Chuck Colson, the “Untouchables”, and the Great Reunion

As 2012 winds up, I am pondering the departure this year of many Christ-followers, including our brother Chuck Colson. As I shared in a post after Chuck’s death, I have the highest regard for him. He was one of my heroes. Many of his books, including Kingdoms in Conflict, had a profound effect on me.

I’ll never forget years ago when we crossed paths at a booksellers convention and Chuck stopped because he wanted to talk with me. He was late for an interview, but just wanted to share his heart and see how I was doing. I was deeply touched. He sent me many personal notes over the years, and kindly endorsed several of my books. Far more importantly, he was used of God to reach countless people for Christ, especially prisoners.

Timothy George gave the homily at Chuck’s memorial service in May. I was touched by this particular story he shared:

Once while visiting Trivandrum, India, Chuck Colson was taken to a camp with more than a thousand inmates, most of them “untouchables.” Caged in squalid holes, with no toilets or running water, they were totally dehumanized, treated as outcasts. Speaking through a Hindi translator, Chuck shared his own testimony of grace and forgiveness. After the closing prayer, acting against the advice he had been given, he jumped down from the platform and ran to touch the men before him. Later, he wrote about this event: “Suddenly, like a flight of birds, men rose to their feet and circled around me. I shook every hand I could. Most of the men just reached and touched; they were desperate to ‘touch,’ to know that the love God offers is real.” Later, they went back to their grim cells. But that night, through the witness of Chuck Colson, they had received some good news: in Jesus Christ there are no untouchables. All of us bear that message whenever we walk the thin edge of costly discipleship.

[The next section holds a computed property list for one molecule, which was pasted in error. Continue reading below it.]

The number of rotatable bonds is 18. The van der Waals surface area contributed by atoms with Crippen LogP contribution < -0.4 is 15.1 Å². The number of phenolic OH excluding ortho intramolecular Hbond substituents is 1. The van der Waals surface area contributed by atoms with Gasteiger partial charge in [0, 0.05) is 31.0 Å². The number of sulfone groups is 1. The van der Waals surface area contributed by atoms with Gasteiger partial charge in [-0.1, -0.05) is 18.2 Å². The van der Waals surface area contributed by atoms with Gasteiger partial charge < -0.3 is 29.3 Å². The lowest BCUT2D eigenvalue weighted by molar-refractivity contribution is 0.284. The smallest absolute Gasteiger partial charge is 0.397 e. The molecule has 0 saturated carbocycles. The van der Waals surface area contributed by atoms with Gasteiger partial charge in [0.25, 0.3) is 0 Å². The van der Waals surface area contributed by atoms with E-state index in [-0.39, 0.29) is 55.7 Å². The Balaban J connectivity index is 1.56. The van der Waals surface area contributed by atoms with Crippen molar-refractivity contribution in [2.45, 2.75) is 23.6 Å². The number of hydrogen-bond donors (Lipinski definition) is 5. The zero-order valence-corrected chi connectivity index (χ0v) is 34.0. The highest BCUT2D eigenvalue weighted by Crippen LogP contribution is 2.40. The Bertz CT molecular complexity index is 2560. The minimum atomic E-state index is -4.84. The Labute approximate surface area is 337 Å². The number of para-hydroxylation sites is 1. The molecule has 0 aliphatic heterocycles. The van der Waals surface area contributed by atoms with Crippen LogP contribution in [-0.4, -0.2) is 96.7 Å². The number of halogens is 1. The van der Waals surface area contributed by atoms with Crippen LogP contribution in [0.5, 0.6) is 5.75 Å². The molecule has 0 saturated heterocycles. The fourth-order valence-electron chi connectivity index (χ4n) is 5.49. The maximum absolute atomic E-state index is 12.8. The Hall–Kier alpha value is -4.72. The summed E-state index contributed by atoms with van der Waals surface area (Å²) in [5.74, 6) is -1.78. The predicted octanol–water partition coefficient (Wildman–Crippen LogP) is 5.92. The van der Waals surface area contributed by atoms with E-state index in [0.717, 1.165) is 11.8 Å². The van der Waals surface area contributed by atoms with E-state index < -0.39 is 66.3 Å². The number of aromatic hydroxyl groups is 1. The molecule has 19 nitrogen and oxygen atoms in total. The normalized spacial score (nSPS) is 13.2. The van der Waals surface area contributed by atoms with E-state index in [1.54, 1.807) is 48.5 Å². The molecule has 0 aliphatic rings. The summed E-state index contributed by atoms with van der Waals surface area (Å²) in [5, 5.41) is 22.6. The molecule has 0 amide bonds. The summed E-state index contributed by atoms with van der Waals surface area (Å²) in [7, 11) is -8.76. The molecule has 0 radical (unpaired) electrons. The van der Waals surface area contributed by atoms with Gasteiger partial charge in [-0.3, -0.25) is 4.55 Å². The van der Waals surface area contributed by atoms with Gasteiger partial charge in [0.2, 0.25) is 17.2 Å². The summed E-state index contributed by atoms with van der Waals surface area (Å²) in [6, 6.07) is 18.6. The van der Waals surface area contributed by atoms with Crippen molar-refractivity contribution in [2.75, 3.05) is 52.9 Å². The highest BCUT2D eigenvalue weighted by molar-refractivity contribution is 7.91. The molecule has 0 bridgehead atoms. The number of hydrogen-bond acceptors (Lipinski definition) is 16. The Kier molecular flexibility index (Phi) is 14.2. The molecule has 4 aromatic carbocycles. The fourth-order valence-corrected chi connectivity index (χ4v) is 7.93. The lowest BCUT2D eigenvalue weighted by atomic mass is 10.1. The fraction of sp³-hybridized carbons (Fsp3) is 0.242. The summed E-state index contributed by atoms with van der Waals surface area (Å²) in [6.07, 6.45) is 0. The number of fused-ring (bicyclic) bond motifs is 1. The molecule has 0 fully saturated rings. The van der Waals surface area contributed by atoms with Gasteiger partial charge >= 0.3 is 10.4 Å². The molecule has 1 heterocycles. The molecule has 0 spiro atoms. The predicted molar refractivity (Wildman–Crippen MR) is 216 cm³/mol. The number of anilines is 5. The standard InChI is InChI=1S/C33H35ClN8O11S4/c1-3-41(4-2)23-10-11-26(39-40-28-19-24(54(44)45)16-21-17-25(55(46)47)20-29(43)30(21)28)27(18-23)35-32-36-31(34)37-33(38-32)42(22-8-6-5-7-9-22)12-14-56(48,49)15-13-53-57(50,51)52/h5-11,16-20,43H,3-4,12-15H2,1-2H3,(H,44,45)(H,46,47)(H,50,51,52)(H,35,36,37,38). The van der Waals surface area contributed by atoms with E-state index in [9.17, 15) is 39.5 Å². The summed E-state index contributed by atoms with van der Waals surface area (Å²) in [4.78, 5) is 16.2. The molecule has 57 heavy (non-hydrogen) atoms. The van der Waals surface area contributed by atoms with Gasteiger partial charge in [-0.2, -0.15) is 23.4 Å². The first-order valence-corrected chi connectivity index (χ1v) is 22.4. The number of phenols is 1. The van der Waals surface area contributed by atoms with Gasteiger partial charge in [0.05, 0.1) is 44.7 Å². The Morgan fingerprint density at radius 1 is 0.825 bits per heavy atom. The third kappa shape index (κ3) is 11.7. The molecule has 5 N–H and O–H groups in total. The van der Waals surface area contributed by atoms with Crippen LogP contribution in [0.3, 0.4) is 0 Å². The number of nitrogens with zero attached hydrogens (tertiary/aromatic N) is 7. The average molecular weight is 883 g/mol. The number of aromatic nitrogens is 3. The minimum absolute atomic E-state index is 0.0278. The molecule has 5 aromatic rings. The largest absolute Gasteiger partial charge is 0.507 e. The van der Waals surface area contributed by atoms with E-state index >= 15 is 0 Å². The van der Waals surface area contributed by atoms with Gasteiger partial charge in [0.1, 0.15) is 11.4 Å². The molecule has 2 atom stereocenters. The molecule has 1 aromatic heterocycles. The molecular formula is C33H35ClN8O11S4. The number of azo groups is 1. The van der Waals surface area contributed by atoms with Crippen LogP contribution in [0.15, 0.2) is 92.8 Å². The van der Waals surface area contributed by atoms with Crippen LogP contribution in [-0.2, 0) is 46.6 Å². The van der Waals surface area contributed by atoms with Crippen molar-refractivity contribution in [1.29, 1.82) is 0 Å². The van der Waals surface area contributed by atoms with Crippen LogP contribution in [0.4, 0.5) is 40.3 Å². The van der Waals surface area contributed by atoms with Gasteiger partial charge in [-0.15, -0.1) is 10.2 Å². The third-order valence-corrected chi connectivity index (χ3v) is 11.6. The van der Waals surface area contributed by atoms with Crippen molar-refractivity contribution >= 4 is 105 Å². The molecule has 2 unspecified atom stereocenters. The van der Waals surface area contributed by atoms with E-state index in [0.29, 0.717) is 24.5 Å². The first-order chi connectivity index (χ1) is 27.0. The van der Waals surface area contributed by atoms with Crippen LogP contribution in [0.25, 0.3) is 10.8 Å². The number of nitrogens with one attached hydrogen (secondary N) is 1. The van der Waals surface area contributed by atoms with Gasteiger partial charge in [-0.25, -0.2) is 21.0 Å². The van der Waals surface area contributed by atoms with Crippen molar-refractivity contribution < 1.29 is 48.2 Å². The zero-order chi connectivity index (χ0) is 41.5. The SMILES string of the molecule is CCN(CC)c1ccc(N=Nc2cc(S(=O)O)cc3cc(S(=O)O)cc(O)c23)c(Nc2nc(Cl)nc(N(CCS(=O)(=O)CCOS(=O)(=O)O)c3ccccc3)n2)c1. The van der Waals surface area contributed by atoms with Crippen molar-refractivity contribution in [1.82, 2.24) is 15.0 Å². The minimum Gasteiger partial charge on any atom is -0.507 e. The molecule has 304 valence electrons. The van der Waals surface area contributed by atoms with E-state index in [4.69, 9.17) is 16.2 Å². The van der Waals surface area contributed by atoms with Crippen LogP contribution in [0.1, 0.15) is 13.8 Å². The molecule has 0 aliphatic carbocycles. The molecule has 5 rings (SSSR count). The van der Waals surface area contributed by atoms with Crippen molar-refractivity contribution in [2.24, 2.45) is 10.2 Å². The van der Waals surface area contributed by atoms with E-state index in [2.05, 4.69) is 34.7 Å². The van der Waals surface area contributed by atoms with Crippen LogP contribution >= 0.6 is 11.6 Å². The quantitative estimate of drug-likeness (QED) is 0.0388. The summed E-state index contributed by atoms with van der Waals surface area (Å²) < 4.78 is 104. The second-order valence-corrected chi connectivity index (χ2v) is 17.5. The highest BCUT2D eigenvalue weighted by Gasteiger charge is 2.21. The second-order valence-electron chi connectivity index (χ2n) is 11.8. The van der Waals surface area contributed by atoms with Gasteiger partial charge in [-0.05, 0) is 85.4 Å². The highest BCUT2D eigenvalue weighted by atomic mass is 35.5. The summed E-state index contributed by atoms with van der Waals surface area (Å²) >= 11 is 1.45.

Colson speakingI can’t wait to see Chuck again, in the presence of Jesus. And I look forward to meeting many others, including his personal hero William Wilberforce, and C. S. Lewis, who wrote Mere Christianity, the book through which Chuck came to faith in Jesus. In fact, while they were all out of my league on this earth, on the New Earth I’d like to have lunch with Wilberforce, Lewis and Colson—and countless names unknown to me but well known to their Lord and Savior.

And the King will answer them, “Truly, I say to you, as you did it to one of the least of these my brothers, you did it to me” (Matthew 25:40).

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Randy Alcorn (@randyalcorn) is the author of over sixty books and the founder and director of Eternal Perspective Ministries